Vanetta Jamison is a former legal aid client turned Board President of The Legal Aid Society of Cleveland, a passionate advocate for Ohio’s veterans, a fierce champion for disadvantaged children, and an extraordinary person. In short, just the type of committee member the Ohio Access to Justice Foundation sought when forming its Diversity, Equity, and Inclusion (DEI) Committee, a group charged with identifying opportunities to improve DEI in Ohio’s civil justice system.
Born and raised in Cleveland, Jamison has always had a love for her community and a deep empathy for people who are struggling. Before she discovered her life’s work in serving veterans, Jamison ran a daycare for children with developmental disabilities and children who suffered from domestic abuse while simultaneously completing her college education and raising a growing family.
Now at the U.S. Department of Veterans Affairs (VA), Jamison works in Veterans Benefits Administration, traveling across Ohio to educate and connect veterans to housing, education, disability, and other VA benefits.
“There are so many resources available to help [veterans] with whatever they may be going through, from PTSD to small concerns, like a bus pass,” Jamison said. “Whether it be through veterans’ treatment courts, mentors from county veteran service organizations, or attorneys from their local legal aid organization, there’s a resource out there.”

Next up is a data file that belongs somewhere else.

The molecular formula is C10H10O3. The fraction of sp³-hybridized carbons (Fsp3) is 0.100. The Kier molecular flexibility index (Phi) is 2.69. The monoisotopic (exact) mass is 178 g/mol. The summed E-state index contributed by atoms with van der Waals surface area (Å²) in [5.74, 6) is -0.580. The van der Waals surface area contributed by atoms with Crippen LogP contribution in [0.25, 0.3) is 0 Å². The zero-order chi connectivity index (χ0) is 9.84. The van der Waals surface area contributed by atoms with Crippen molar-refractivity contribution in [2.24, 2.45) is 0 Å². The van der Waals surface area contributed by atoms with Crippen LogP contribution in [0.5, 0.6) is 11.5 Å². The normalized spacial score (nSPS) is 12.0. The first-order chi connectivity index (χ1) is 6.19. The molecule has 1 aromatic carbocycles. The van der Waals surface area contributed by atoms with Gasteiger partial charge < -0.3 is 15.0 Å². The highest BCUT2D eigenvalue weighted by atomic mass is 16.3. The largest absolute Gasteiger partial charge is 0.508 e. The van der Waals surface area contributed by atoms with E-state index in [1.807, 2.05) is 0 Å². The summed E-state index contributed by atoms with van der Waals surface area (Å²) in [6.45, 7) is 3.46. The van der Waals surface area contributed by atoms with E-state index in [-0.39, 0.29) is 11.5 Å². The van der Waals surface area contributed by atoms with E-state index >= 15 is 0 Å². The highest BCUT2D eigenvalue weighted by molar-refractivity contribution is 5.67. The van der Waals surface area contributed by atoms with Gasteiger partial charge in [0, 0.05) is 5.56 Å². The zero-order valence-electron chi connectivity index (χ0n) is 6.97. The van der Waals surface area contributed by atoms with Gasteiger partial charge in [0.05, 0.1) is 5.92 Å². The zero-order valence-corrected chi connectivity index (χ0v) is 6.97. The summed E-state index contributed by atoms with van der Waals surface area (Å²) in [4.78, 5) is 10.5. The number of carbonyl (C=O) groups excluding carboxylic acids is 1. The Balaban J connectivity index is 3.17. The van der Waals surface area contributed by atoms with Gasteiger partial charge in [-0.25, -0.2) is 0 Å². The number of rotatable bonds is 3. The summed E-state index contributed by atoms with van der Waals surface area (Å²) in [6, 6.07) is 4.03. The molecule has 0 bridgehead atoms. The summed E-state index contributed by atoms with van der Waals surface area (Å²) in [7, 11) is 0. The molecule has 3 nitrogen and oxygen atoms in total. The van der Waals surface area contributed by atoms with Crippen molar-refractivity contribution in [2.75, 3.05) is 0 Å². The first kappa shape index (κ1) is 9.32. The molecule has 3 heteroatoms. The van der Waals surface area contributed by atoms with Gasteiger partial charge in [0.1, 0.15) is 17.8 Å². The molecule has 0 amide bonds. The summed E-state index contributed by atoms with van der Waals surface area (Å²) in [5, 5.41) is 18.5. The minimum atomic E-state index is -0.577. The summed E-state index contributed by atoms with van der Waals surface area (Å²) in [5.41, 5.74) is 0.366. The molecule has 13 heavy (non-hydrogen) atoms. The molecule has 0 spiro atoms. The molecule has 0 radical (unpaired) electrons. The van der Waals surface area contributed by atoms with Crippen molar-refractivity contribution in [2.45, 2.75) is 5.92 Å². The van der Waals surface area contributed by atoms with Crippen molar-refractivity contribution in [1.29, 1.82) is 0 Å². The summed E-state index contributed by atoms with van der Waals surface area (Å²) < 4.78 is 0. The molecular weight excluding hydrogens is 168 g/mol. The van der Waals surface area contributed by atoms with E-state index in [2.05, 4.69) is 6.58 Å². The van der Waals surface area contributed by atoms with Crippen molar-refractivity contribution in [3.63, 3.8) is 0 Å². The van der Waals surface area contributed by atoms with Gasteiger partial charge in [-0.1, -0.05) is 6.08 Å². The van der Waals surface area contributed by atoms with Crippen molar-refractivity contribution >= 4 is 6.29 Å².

Jamison relates to veterans because she has family members that served in the military and because she knows what it’s like to need help. Jamison was a legal aid client nearly two decades ago when she needed help with a divorce. At the time, she was unfamiliar with divorce proceedings and was unsure of how to move forward with everything she had on her plate.
“I had five sons, and I was suddenly without the support that I was used to,” she said. “I was really devastated and overwhelmed.”
The Legal Aid Society of Cleveland assisted Jamison through the divorce proceedings while she focused on school and raising her children. The experience was so life-changing that she decided to volunteer with legal aid, eventually receiving an invitation to join its Board of Directors and ultimately becoming the organization’s president.
“[Legal aid] doesn’t tell you that you’re at the bottom of your bucket and you’ll never crawl out,” she said. “They’re like, ‘there’s a ladder somewhere, and we’re going to help you find it.’”
Today, Jamison brings her unique skillset and perspective to the Foundation’s DEI committee. She joins committee members from the Foundation’s board and leaders from around the state who represent diverse organizations ranging from the private bar to Ohio’s Black Judges Association to the Ohio Commission on Latino Affairs.
“I’m looking forward to seeing where the committee goes,” she said. “I’m excited to see how we’re going to take the data and information that we’re gathering, and the resources that we know that are out here and make them available to the individuals who need it the most.”
The Ohio Access to Justice Foundation is leading the statewide effort to prioritize diversity, equity, and inclusion in civil legal services. A gift to the Foundation supports this crucial work.